Due March 13

Posted: Feb. 4 2014
Last Update: Mar. 13 2014

All coding to be done in R.

Part I: Intro to R (10% of HW1 grade)

For this part you will add to the simple analysis on Baltimore arrests we did in class. I have included the R markdown source file in the class github repository. You will be submitting this part of the HW 1 as a pull request (so we can all see each other's work).

The steps

  1. Fork the course github repository.
  2. Think about what analysis you might want to do
  3. Update to latest version of course repository
  4. Update the baltimore.Rmd file accordingly. Here is more information on R markdown
  5. "Knit" a new baltimore.html file. Here is how to do so in Rstudio. See note below.
  6. Repeat step 3
  7. Push your updated version to github
  8. Submit your assignment by making a pull request

The rules

  1. There is a specific template I'm asking you to follow (e.g., use your username as the chunk name to get sane figure names). Please do so.
  2. You can work groups (at most 4 per group) they do not have to be your semester/project group.
  3. You can't repeat an analysis already submitted by another student/group. If you see that somebody else did what you wanted to do when you updated (step 3 above), you need to come up with something new.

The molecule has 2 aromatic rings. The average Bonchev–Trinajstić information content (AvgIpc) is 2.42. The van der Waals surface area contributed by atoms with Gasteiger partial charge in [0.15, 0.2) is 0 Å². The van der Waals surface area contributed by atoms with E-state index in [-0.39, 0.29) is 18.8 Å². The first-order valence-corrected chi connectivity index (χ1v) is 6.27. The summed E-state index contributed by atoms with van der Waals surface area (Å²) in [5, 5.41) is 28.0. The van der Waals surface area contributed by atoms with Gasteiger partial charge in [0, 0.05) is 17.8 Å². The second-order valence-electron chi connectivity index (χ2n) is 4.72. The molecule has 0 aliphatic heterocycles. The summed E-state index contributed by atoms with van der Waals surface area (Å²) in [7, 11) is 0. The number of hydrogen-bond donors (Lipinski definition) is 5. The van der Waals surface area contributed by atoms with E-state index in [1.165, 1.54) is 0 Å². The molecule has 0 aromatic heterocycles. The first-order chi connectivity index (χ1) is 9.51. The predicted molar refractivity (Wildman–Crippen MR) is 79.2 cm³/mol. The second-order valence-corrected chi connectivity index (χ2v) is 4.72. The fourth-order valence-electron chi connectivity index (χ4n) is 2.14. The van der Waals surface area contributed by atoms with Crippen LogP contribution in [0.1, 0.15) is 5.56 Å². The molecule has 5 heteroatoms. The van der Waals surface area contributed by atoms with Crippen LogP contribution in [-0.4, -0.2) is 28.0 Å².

4. Feel free to use more data from the OpenBaltimore data set if you want.

Notes

  1. For non-Rstudio users you can create the html file as follows (assuming you have installed knitr with install.packages):
library(knitr)
knit("baltimore.Rmd")

This should create the html file and figure directory

Part II: Probing genome architecture and organization (40% of grade)

In this part you will start getting used to working with genomic regions: gene models, promoters and CpG islands.

Gene models

In this section you will do some exploratory analysis on gene models in the human genome. To do this you must first obtain a gene annotation (here you will use the UCSC Genome Browser gene models) using Bioconductor:

# Gene models are provided by this library
# you may need to install it with
# biocLite("TxDb.Hsapiens.UCSC.hg19.knownGene")
# it may take a while
library(TxDb.Hsapiens.UCSC.hg19.knownGene)

# reassign to shorter variable name
txdb <- TxDb.Hsapiens.UCSC.hg19.knownGene

# you can extract ranges of interest using
# accessor functions
# see the `GenomicFeatures` package to see how they
# work

# here are some ranges of interest

# genes: GRanges object
allGenes <- genes(txdb)

# exons: GRanges object
allExons <- exons(txdb)

# transcripts: GRangesList object
allTranscripts <- transcripts(txdb)

# exons grouped by gene: GRangesList
exonsByGene <- exonsBy(txdb, by="gene")

# transcripts grouped by gene: GRangesList
transcriptsByGene <- transcriptsBy(txdb, by="gene")

# exons grouped by transcripts: GRangesList
exonsByTx <- exonsBy(txdb, by="tx")